Bat For Lashes, aka English singer and songwriter Natasha Khan, has released a new album of occasionally orchestral 11-song as a follow up to her 2009’s Two Suns. After three long years of fighting her musical block, Khan has found inspiration again in watching films, drawing and painting and her new creative efforts led to The Haunted Man. Once the inspiration started flowing, Khan was unstoppable in her grueling work and the result can speak for itself.
Will Hermes wrote for Rolling Stone that “Natasha Khan’s sexiest, spookiest LP starts with its cover: the naked singer shouldering a crumpled, naked man. The emotional metaphor seems familiar to her” and he is absolutely right. The Haunted Man thrives with emotions in Bat For Lashes’ unique and quirky way. It’s a dramatic effort in which Khan’s vocal presence is stronger than ever. The title track stands as proof of her huge vocal abilities, even if she has incorporated a men’s choir.
The 32-year-old singer pops in and up a variety of emotions and feelings that she is not ashamed of or embarrassed about. “I was empty as a grave,” she sings on the glacial and icy “Lilies”, before feeling the need to burst out of joy, happiness and gratitude. “Thank God I’m alive!” she exclaims in her happy-ever-after cry, proving once more her impressive vocal abilities. Her vocal delivery is indubitably more confident and stronger. “Marilyn,” also a song of cinematic inspirations like “Lillies,” is an interesting combination of pop, electronic and a hint of psychedelic approach, spookiness and fantasy.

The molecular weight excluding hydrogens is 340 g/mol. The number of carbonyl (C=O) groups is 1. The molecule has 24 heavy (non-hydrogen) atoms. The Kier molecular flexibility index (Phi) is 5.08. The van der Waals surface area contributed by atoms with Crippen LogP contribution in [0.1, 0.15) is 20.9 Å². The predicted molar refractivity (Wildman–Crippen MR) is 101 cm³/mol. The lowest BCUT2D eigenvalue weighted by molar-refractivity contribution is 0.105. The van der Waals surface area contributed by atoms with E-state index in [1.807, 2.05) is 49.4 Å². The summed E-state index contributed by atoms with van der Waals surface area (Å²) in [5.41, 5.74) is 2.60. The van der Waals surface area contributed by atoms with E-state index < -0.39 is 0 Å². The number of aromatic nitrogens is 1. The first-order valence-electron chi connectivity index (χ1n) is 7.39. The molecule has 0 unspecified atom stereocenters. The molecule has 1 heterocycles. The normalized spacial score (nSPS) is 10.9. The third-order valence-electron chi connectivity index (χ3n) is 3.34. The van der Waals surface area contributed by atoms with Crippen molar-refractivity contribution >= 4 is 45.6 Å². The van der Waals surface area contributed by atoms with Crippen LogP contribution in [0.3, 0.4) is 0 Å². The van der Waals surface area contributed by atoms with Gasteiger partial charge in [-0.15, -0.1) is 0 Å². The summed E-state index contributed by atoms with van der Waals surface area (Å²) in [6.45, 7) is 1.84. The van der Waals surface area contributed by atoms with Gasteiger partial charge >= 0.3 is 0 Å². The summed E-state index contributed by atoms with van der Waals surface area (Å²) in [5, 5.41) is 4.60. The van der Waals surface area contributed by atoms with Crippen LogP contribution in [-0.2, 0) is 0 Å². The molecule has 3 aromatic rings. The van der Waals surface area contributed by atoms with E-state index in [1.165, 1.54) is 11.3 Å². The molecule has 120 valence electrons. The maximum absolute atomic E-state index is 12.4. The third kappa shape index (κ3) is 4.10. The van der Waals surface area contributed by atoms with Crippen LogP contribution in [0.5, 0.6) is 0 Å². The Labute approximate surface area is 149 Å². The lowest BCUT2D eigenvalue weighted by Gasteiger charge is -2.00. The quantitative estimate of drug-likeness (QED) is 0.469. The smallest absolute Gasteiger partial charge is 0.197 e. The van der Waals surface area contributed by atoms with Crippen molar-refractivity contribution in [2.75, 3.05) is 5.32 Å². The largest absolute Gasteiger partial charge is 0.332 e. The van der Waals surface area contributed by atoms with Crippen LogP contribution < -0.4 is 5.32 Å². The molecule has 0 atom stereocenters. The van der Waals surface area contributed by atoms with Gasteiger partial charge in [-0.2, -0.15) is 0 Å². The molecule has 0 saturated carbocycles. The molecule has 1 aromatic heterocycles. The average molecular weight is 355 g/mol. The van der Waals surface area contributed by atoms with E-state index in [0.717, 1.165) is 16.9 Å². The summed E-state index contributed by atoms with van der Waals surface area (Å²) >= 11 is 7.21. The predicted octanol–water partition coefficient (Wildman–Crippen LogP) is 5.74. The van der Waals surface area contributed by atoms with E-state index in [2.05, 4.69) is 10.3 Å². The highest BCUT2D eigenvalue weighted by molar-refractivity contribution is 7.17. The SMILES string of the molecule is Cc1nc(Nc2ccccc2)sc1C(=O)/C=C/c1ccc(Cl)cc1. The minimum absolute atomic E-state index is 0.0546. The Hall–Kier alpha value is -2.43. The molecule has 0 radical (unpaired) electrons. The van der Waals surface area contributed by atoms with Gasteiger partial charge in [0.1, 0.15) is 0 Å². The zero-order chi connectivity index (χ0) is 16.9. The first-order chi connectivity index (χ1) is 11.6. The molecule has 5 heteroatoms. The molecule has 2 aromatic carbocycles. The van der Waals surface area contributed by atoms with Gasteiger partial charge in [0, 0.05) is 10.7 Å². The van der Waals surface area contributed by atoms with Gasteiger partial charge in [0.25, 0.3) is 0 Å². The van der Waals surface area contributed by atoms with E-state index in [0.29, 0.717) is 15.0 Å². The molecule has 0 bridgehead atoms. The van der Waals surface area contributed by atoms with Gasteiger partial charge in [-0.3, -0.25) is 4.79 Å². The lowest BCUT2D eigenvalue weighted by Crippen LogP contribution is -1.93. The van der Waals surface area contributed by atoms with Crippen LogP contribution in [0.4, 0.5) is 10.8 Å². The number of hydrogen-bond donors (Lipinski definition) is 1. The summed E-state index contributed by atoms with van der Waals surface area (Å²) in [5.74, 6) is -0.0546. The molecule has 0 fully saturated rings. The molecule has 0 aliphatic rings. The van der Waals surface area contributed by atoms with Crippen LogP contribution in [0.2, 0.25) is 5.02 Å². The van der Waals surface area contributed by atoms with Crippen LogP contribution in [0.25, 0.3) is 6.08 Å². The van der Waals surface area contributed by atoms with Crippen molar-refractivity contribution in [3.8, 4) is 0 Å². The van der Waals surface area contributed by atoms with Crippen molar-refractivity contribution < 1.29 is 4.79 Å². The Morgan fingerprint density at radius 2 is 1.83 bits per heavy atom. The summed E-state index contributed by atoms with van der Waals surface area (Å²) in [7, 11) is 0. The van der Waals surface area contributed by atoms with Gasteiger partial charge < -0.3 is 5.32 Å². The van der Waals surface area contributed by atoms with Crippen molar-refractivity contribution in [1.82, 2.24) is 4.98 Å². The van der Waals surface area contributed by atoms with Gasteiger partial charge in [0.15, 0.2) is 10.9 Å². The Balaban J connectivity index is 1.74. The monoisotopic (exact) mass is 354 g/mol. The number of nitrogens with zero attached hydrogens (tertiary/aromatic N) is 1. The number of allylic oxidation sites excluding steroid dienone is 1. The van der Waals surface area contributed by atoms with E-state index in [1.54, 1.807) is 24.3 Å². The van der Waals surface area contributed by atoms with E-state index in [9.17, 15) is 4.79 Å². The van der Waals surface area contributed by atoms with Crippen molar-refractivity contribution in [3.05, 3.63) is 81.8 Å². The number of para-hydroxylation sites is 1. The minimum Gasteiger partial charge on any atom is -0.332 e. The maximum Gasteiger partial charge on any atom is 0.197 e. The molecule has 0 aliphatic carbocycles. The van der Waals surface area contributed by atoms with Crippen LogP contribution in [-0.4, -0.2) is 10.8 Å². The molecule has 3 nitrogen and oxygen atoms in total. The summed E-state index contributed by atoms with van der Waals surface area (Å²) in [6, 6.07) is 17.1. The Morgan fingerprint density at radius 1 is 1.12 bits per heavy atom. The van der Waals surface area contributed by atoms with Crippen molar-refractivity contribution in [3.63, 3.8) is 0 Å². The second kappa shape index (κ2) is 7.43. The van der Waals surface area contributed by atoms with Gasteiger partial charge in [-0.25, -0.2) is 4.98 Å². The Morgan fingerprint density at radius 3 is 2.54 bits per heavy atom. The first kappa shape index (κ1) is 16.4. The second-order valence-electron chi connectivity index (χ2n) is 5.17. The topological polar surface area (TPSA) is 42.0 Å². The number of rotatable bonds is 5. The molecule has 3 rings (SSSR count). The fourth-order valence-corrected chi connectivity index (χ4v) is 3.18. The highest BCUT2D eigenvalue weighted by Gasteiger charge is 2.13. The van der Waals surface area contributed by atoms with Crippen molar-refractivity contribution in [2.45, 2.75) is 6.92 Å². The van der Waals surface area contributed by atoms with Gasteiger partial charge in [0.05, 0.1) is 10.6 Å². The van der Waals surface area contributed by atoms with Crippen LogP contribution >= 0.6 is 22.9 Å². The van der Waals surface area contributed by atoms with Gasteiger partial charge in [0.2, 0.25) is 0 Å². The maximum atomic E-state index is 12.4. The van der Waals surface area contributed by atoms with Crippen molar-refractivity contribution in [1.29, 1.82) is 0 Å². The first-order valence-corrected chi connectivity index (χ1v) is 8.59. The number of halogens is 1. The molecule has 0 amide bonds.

The single “Laura” is probably the best track of this album. Khan collaborated with Justin Parker (who has worked with Lana del Rey on “Video Games”) in what she called “a really good risk taking experience” and the result was extraordinary. The song features a full orchestra, the synths and percussive richness makes it resemble more to a heart-wrenching piano ballad and the lyrics comprise Khan’s lament of the title character’s extended adolescence that comes as a sobering reality check. She sings about the party life of Laura’s peers, perhaps intentionally contrasting with Bat For Lashes’ reality, as Khan has moved on in life. “Laura” is a powerful song and also a brilliant statement of the fact that the young singer has drifted away from the mysticism of her last records.
“Oh Yeah,” an intense and sensual song she debuted live in Sydney before the vocals were even finished, seems to be rather terrestrial than otherworldly. It’s a song about light conquering dark and her vocal straightforwardness is undeniable. “All Your Gold”, “A Wall” and “Horses of the Sun” that enlists the aid of Portishead’s Adrian Utley, are also amazing, making the rest of the tracks drab.
In fact, the entire album seems to bear the fingerprint of kaleidoscopic sounds, emotions and picturesque effects. It’s like Bat For Lashes comes from out of space, from a world unseen and unreachable for mortals being like us, to play with our senses, feelings and perception of reality. The Haunted Man will not only pierce through your ears, but it will pervade every cell in your body. In other words, The Haunted Man will haunt you too, like a dream or like a nightmare, it’s up to you.
Released 12 October 2012
Recorded 2010-12; Abbey Road Studios, London
Genre Indie pop, dream pop, baroque pop, folktronica, synthpop, art rock
Producer Dan Carey, Rob Ellis, Natasha Khan, David Kosten